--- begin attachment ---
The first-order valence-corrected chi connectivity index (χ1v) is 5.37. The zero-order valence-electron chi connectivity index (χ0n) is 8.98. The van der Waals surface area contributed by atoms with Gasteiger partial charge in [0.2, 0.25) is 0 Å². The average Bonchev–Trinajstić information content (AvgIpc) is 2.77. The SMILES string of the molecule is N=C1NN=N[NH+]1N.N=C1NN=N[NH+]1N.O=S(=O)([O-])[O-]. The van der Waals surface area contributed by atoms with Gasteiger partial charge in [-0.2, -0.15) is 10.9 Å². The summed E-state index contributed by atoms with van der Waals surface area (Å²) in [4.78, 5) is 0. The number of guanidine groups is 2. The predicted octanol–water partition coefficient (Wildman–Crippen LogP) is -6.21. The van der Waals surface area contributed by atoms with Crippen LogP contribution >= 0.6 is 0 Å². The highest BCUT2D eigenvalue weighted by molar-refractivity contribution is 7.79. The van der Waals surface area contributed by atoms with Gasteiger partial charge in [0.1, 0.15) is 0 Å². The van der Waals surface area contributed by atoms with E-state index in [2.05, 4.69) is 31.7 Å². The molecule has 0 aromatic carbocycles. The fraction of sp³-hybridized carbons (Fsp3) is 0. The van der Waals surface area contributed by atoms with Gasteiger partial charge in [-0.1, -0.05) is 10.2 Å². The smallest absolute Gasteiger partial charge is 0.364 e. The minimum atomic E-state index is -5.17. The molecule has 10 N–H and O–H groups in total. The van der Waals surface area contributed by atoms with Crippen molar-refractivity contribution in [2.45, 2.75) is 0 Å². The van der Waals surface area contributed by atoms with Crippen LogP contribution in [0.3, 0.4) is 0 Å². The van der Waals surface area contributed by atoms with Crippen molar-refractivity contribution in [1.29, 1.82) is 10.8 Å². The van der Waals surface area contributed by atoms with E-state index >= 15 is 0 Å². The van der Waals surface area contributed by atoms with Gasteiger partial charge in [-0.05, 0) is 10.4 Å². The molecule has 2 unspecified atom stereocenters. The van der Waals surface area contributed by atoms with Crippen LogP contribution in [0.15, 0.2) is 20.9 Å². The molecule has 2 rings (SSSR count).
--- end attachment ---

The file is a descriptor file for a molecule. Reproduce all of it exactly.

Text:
The first-order valence-corrected chi connectivity index (χ1v) is 5.37. The zero-order valence-electron chi connectivity index (χ0n) is 8.98. The van der Waals surface area contributed by atoms with Gasteiger partial charge in [0.2, 0.25) is 0 Å². The average Bonchev–Trinajstić information content (AvgIpc) is 2.77. The SMILES string of the molecule is N=C1NN=N[NH+]1N.N=C1NN=N[NH+]1N.O=S(=O)([O-])[O-]. The van der Waals surface area contributed by atoms with Gasteiger partial charge in [-0.2, -0.15) is 10.9 Å². The summed E-state index contributed by atoms with van der Waals surface area (Å²) in [4.78, 5) is 0. The number of guanidine groups is 2. The predicted octanol–water partition coefficient (Wildman–Crippen LogP) is -6.21. The van der Waals surface area contributed by atoms with Crippen LogP contribution >= 0.6 is 0 Å². The highest BCUT2D eigenvalue weighted by molar-refractivity contribution is 7.79. The van der Waals surface area contributed by atoms with Gasteiger partial charge in [0.1, 0.15) is 0 Å². The van der Waals surface area contributed by atoms with E-state index in [2.05, 4.69) is 31.7 Å². The molecule has 0 aromatic carbocycles. The fraction of sp³-hybridized carbons (Fsp3) is 0. The van der Waals surface area contributed by atoms with Gasteiger partial charge in [-0.1, -0.05) is 10.2 Å². The smallest absolute Gasteiger partial charge is 0.364 e. The minimum atomic E-state index is -5.17. The molecule has 10 N–H and O–H groups in total. The van der Waals surface area contributed by atoms with Crippen molar-refractivity contribution in [2.45, 2.75) is 0 Å². The van der Waals surface area contributed by atoms with Crippen LogP contribution in [0.3, 0.4) is 0 Å². The van der Waals surface area contributed by atoms with Crippen molar-refractivity contribution in [1.29, 1.82) is 10.8 Å². The van der Waals surface area contributed by atoms with E-state index >= 15 is 0 Å². The van der Waals surface area contributed by atoms with Gasteiger partial charge in [-0.05, 0) is 10.4 Å². The molecule has 2 unspecified atom stereocenters. The van der Waals surface area contributed by atoms with Crippen LogP contribution in [0.15, 0.2) is 20.9 Å². The molecule has 2 rings (SSSR count).